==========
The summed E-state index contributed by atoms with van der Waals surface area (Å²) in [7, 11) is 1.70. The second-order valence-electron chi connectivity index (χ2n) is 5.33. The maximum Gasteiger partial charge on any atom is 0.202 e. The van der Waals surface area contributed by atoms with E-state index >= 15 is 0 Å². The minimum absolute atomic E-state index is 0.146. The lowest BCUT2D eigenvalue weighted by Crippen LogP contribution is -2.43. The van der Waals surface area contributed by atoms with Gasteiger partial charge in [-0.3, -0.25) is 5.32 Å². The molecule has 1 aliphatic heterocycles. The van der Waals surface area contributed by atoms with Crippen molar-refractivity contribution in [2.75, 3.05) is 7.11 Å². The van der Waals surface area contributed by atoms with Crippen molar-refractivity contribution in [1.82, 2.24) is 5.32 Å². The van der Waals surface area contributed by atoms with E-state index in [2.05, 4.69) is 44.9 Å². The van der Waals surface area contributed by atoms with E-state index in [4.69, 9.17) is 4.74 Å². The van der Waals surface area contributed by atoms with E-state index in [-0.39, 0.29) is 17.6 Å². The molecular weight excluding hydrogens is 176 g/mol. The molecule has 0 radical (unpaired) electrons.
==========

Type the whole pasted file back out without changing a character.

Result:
The summed E-state index contributed by atoms with van der Waals surface area (Å²) in [7, 11) is 1.70. The second-order valence-electron chi connectivity index (χ2n) is 5.33. The maximum Gasteiger partial charge on any atom is 0.202 e. The van der Waals surface area contributed by atoms with E-state index >= 15 is 0 Å². The minimum absolute atomic E-state index is 0.146. The lowest BCUT2D eigenvalue weighted by Crippen LogP contribution is -2.43. The van der Waals surface area contributed by atoms with Gasteiger partial charge in [-0.3, -0.25) is 5.32 Å². The molecule has 1 aliphatic heterocycles. The van der Waals surface area contributed by atoms with Crippen molar-refractivity contribution in [2.75, 3.05) is 7.11 Å². The van der Waals surface area contributed by atoms with Crippen molar-refractivity contribution in [1.82, 2.24) is 5.32 Å². The van der Waals surface area contributed by atoms with E-state index in [2.05, 4.69) is 44.9 Å². The van der Waals surface area contributed by atoms with E-state index in [4.69, 9.17) is 4.74 Å². The van der Waals surface area contributed by atoms with E-state index in [-0.39, 0.29) is 17.6 Å². The molecular weight excluding hydrogens is 176 g/mol. The molecule has 0 radical (unpaired) electrons.